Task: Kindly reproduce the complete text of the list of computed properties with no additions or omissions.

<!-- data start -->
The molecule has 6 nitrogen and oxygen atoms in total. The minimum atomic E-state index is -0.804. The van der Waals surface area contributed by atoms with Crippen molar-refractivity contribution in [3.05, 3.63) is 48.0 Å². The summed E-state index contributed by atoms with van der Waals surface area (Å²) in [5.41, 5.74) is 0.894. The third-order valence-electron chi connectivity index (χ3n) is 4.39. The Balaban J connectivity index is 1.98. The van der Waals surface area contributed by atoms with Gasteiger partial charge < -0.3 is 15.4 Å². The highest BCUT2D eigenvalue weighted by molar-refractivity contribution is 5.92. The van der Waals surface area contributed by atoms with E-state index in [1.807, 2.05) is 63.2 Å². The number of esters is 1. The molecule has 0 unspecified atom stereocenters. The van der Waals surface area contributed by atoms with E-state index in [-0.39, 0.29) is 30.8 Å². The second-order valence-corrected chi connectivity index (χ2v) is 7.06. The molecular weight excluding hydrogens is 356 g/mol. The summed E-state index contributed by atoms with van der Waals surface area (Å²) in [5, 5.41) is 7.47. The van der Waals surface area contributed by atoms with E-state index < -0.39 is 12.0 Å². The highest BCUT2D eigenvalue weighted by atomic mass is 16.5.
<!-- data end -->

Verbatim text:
The molecule has 6 nitrogen and oxygen atoms in total. The minimum atomic E-state index is -0.804. The van der Waals surface area contributed by atoms with Crippen molar-refractivity contribution in [3.05, 3.63) is 48.0 Å². The summed E-state index contributed by atoms with van der Waals surface area (Å²) in [5.41, 5.74) is 0.894. The third-order valence-electron chi connectivity index (χ3n) is 4.39. The Balaban J connectivity index is 1.98. The van der Waals surface area contributed by atoms with Gasteiger partial charge < -0.3 is 15.4 Å². The highest BCUT2D eigenvalue weighted by molar-refractivity contribution is 5.92. The van der Waals surface area contributed by atoms with E-state index in [1.807, 2.05) is 63.2 Å². The number of esters is 1. The molecule has 0 unspecified atom stereocenters. The van der Waals surface area contributed by atoms with E-state index in [-0.39, 0.29) is 30.8 Å². The second-order valence-corrected chi connectivity index (χ2v) is 7.06. The molecular weight excluding hydrogens is 356 g/mol. The summed E-state index contributed by atoms with van der Waals surface area (Å²) in [5, 5.41) is 7.47. The van der Waals surface area contributed by atoms with E-state index < -0.39 is 12.0 Å². The highest BCUT2D eigenvalue weighted by atomic mass is 16.5.